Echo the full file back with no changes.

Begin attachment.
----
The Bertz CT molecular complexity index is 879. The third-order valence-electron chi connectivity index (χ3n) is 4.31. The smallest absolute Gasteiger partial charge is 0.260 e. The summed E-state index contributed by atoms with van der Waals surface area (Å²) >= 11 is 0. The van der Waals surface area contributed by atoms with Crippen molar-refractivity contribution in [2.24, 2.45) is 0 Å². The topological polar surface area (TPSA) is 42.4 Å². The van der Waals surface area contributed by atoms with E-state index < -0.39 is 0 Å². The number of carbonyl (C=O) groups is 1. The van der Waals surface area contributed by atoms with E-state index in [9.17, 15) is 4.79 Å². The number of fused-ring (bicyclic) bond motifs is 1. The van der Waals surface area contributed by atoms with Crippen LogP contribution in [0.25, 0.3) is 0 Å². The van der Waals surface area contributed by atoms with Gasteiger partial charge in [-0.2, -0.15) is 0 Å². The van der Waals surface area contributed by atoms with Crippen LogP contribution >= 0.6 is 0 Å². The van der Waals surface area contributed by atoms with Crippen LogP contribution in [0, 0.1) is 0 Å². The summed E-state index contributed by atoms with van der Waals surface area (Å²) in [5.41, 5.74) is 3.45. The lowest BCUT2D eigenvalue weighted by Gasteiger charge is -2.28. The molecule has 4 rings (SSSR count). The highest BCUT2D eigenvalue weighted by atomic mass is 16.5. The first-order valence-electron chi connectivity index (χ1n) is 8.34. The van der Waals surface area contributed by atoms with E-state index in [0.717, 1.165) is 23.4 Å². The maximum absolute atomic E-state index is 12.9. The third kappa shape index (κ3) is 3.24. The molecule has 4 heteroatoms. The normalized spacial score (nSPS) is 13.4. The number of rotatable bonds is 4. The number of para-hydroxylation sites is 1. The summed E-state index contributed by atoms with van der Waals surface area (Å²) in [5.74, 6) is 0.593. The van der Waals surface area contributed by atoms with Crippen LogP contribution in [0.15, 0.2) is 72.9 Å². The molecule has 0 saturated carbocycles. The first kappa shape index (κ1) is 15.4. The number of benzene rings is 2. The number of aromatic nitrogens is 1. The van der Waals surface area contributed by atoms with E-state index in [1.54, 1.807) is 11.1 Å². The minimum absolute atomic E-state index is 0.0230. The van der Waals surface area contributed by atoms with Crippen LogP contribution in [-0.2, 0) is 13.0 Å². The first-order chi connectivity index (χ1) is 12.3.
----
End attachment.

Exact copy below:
The Bertz CT molecular complexity index is 879. The third-order valence-electron chi connectivity index (χ3n) is 4.31. The smallest absolute Gasteiger partial charge is 0.260 e. The summed E-state index contributed by atoms with van der Waals surface area (Å²) >= 11 is 0. The van der Waals surface area contributed by atoms with Crippen molar-refractivity contribution in [2.24, 2.45) is 0 Å². The topological polar surface area (TPSA) is 42.4 Å². The van der Waals surface area contributed by atoms with E-state index < -0.39 is 0 Å². The number of carbonyl (C=O) groups is 1. The van der Waals surface area contributed by atoms with E-state index in [9.17, 15) is 4.79 Å². The number of fused-ring (bicyclic) bond motifs is 1. The van der Waals surface area contributed by atoms with Crippen LogP contribution in [0.25, 0.3) is 0 Å². The van der Waals surface area contributed by atoms with Gasteiger partial charge in [-0.2, -0.15) is 0 Å². The van der Waals surface area contributed by atoms with Crippen LogP contribution >= 0.6 is 0 Å². The van der Waals surface area contributed by atoms with Crippen LogP contribution in [0, 0.1) is 0 Å². The summed E-state index contributed by atoms with van der Waals surface area (Å²) in [5.41, 5.74) is 3.45. The lowest BCUT2D eigenvalue weighted by Gasteiger charge is -2.28. The molecule has 4 rings (SSSR count). The highest BCUT2D eigenvalue weighted by atomic mass is 16.5. The first-order valence-electron chi connectivity index (χ1n) is 8.34. The van der Waals surface area contributed by atoms with E-state index in [0.717, 1.165) is 23.4 Å². The maximum absolute atomic E-state index is 12.9. The third kappa shape index (κ3) is 3.24. The molecule has 4 heteroatoms. The normalized spacial score (nSPS) is 13.4. The number of rotatable bonds is 4. The number of para-hydroxylation sites is 1. The summed E-state index contributed by atoms with van der Waals surface area (Å²) in [5.74, 6) is 0.593. The van der Waals surface area contributed by atoms with Crippen LogP contribution in [0.15, 0.2) is 72.9 Å². The molecule has 0 saturated carbocycles. The first kappa shape index (κ1) is 15.4. The number of benzene rings is 2. The number of aromatic nitrogens is 1. The van der Waals surface area contributed by atoms with E-state index in [1.54, 1.807) is 11.1 Å². The minimum absolute atomic E-state index is 0.0230. The van der Waals surface area contributed by atoms with Crippen LogP contribution in [-0.2, 0) is 13.0 Å². The first-order chi connectivity index (χ1) is 12.3.